Cocos Island National Park 44th Anniversary

An opportunity for us to turn our eyes to this national treasure

  • This is the first time that the anniversary of Cocos Island National Park is celebrated after the expansion by 27 times its size.

San Jose, June 22, 2022. The celebration of the 44th anniversary of Cocos Island National Park (CINP) this June 22nd is an opportunity to draw attention to the contribution of Cocos Island to the economy, environment, tourism, and scientific field in the country, but also to the commitment and responsibility that we as a country have for its conservation.

Despite the efforts made, threats such as: illegal and ghost fishing, climate change, pollution, habitat destruction, exotic species, and the loss of biodiversity continue to be challenges that park rangers of the Cocos Marine Conservation Area (ACMC) must face every day.

Protecting and conserving CINP benefits us all!

The economic, social, and biodiversity contribution of Cocos Island National Park is invaluable. With the conservation of this protected marine area, the country guarantees the permanence of essential nutrient cycles for life such as nitrogen and phosphorous, oxygen production, climate regulation, CO2 absorption, conservation, and reproduction of key species for fishing and for the development of recreational activities such as diving.  

Gina Cuza

Gina Cuza, Director of the Cocos Marine Conservation Area (ACMC) stated that for Costa Rica, Cocos Island and its surrounding waters are fundamental players. “This anniversary is special in view of the recent expansion of Cocos Island National Park and of the Bicentennial Marine Management Area, with which the country has achieved the conservation of 30% of its marine territory. This wise decision translates into an enormous responsibility so that Costa Rica continues to be a benchmark for conservation worldwide, now with greater attention to marine ecosystems”.

Cocos Island National Park in figures:

  • It harbors the lowest altitude tropical cloud forest in the world.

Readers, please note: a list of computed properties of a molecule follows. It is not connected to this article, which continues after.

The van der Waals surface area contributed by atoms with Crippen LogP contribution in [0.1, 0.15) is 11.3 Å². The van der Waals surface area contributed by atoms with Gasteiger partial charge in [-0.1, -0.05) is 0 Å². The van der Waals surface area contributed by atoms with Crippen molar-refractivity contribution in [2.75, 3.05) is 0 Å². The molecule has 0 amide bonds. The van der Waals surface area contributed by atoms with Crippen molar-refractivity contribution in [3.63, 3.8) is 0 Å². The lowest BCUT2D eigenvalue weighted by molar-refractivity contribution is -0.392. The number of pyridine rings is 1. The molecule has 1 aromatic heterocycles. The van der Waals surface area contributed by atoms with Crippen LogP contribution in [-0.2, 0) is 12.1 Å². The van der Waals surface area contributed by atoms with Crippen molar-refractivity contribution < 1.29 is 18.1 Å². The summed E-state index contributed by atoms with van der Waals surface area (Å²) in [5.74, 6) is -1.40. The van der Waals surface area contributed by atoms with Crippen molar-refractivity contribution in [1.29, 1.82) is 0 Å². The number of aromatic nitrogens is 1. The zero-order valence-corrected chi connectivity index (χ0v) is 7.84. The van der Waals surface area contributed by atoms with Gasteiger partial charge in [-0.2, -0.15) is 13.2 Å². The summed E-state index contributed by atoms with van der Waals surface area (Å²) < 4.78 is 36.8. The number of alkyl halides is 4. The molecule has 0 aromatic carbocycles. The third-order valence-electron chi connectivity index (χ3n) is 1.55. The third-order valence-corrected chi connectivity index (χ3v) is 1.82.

• It is the largest National Park in Costa Rica, with an area of 54,844 km2.
  • In 10 years, at least 32 new bird species have been reported.
  • With the expansion of Cocos Island National Park and the Bicentennial Marine Management Area, Costa Rica will preserve around 31% of its marine territory.
  • In 2015, juvenile hammerhead sharks were reported for the first time, and in 2021, for the first time, a baby tiger shark was sighted on the island, which could translate into the area being used for reproductive purposes of these species and not just for migration, thus reinforcing the value of this habitat for sharks.
  • There are around 1,688 marine fauna species, 149 species of birds, and one of the largest and richest reefs in the Eastern Pacific.
  • It has been declared a World Heritage Site, a Wetland of International Importance (RAMSAR site), Historical Architectural Heritage of Costa Rica, Global Oceanic Refuge, and Natural Shark Sanctuary.

Alejandra Villalobos Directora Ejecutiva de Faico

Alejandra Villalobos, Executive Director of FAICO, commented that “this anniversary invites us to reflect on the great challenges to intensify efforts in the fight against climate change and the threats that lurk in the seas, which, as we know, are not few.  For this reason, it is necessary that together we continue to build affirmative actions and develop joint actions among public institutions, civil society, and users of the seas to turn the oceanic marine protected areas of Cocos Island into an exemplary model of conservation and sustainable use of our ocean.”

Jorge Cortés Núñez, Representante Poder Ejecutivo de FaicoRecognition to Jorge Cortés

As part of the celebrations of the 44th anniversary of Cocos Island National Park, the Cocos Marine Conservation Area, and FAICO, Friends of Cocos Island Foundation, jointly organized the Keynote Conference: Why is the expansion of the protection of the seamounts of Cocos Island important? which was given by Dr. Jorge Cortés Núñez, one of the main researchers of these marine ecosystems, as well as a promoter of the expansion of Marine Protected Areas around Cocos Island.